One of Monterail clients is Stefan Wolpers. On top of other dozen exciting things, Stefan organizes StartUp Camp Berlin. We have been lucky enough to be invited by him to the event. So Bartosz and I spent the last weekend in a vibrant atmosphere of Berlin-Kreuzberg at Startup Camp Berlin 2012. Vibrant has actually kept on being the main theme throughout the whole event.

First of all, Berlin is a 3 hour drive from Wrocław. A very pleasant one in mid-March. The proximity is not a surprising fact while lazily scrolling through the map. Not until one actually does hop into the car and after a while finds herself amazed by the atmosphere of the city and the event itself.

While it was interesting to hear different opinions (some from the very insiders) on German cloning scene throughout the day, we somehow managed to effectively enjoy the main party in the evening the most. Yeah, like we didn’t know from the beginning.

However I have to give it to them: if a German party is scheduled to finish at 11pm – it will. No drinking until early dawn and partying hard just for the sake of it. That’s correct. But believe me, you cannot not have a good time.

Monterail meets Fastbill.com: René and Christian

We were slowly seeing this coming. And when finally everyone was merrily hugging each other to say goodbye it struck me this is how it’s supposed to be. We found ourselves in beds just after midnight and sang a merry song of thankfulness and gratitude. Being fresh in the morning made me become a believer.

For us as an agency co-founders the most interesting issue that was brought up couple times was outsourcing the development of the product or a part of it. As a matter of fact Monterail has helped startups in US and Europe and has had an ongoing long-term relationship with all of them ever since. It shouldn’t be a surprise that we publicly disagreed with one of the speakers during his presentation when he shared his view to actually avoid agencies when building a product. It was a great talk by Steffen Wicker from simfy: “How to build an organization that scales”. We were looking forward to this one and really enjoyed it.

I think Steffen and his startup are doing great job and all the lessons he shared with the audience were the bare bones and substantial knowledge that is rare to come across. That’s why it makes perfect sense to assume that they have good reasons to believe that hiring agencies doesn’t work. At least has not worked for them. As far as I understood the biggest problem they have been having is that agencies just do the required job by selling the necessary man-hours and focusing on project completion. Whereas an in-house team tends to be more caring about the quality of the work and is generally more passionate about it which leads to general comfort of the management team. I guess there is more to it like motivating your employees and other factors that vary across different organizations, including their sizes (speaking of scaling). On the other side when it comes to hiring outside agencies there are a lot of moving parts as well.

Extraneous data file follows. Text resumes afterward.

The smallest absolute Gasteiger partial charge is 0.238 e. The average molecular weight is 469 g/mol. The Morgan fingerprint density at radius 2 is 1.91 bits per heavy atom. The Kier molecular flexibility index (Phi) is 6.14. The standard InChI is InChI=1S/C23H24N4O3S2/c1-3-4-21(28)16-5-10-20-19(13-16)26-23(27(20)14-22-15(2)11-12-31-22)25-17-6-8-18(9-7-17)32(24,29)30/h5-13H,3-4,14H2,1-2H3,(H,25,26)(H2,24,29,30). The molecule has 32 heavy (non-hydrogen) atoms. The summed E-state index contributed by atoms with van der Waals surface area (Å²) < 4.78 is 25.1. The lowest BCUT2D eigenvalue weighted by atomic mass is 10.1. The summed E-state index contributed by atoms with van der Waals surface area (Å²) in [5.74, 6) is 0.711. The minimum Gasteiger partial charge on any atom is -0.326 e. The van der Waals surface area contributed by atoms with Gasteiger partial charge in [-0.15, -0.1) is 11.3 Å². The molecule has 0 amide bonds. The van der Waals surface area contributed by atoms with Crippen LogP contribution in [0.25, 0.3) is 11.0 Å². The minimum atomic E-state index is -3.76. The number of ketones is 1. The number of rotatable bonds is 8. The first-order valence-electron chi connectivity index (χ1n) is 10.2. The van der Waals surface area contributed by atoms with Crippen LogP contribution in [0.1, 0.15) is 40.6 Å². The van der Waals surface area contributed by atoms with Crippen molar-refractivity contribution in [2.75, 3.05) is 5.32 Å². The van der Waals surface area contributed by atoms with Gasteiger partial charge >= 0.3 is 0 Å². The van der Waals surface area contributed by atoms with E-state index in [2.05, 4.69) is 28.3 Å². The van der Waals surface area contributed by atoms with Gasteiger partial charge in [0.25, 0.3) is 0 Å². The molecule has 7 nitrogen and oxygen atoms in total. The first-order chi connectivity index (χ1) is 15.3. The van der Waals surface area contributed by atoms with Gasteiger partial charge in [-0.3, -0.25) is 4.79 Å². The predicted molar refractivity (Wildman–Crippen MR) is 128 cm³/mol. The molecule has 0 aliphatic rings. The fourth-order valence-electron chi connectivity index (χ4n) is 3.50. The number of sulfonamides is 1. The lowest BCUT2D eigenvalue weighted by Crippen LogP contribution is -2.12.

There is no Holy Grail when pursuing any of these approaches (in-house vs contracting). However for all I know there are couple things to keep in mind when contracting the stuff out and it may very well work out better than anything.

Later that day I myself had a presentation with Stefan on nearshore agile development and what we have learned so far about working together in this model. Stefan and Monterail have been collaborating on an exciting project “ebookMakr” that is scheduled to be released in a month.

Szymon and Stefan during presentation (Picture by Adrian Rheinländer

As a nearshore/offshore agency Monterail has worked for various types of clients in slightly different models. However over time one begins to notice how processes and philosophies emerge in a general fashion. The more mature we become the more mature are our relationships. This was the case with Stefan where both sides immediately jumped right into their roles and set clear expectations.

During the talk among practicalities these were the main points that I was trying to convey:

  • A client that understands the development process is gold. But also his money is well spent. The codebase is clear and maintainable. A clear win-win for both parties.

  • Make sure to know what to look for when searching for your team of choice. Have a good look at them – at the end of the day these are the people you will stick around for at least some time and you are mutually dependent. This may freak out some of you out there but the truth is you can never overestimate the value of the people. Price is rarely the best option in this business.

  • Excite the team about your project. When Stefan initially showed up in our office we learned about the project on a larger scale. We are in fact still in the loop on the high-level goals and are as much as him excited about where everything is headed.

  • The right team for the job that is excited is less likely to miss deadlines. It will less likely go for compromises either. Forget overpromising.

  • The development team is the one that will be working on the project on a daily basis – listen to their insights and trust their instincts. It is possible they have been in this business long enough to understand it, too.

  • The team should beg for feedback and communicate fuck-ups early (note to self).

  • Establish the design and development process. Everyone around seems to advertise themselves as the true agile practitioners. Beware though – waterfall is closer than you think. You need a clear vision of the process that both of you agree upon.

  • Building a relationship is what you should be after.

For those interested in the presentation itself you can view the slides here:

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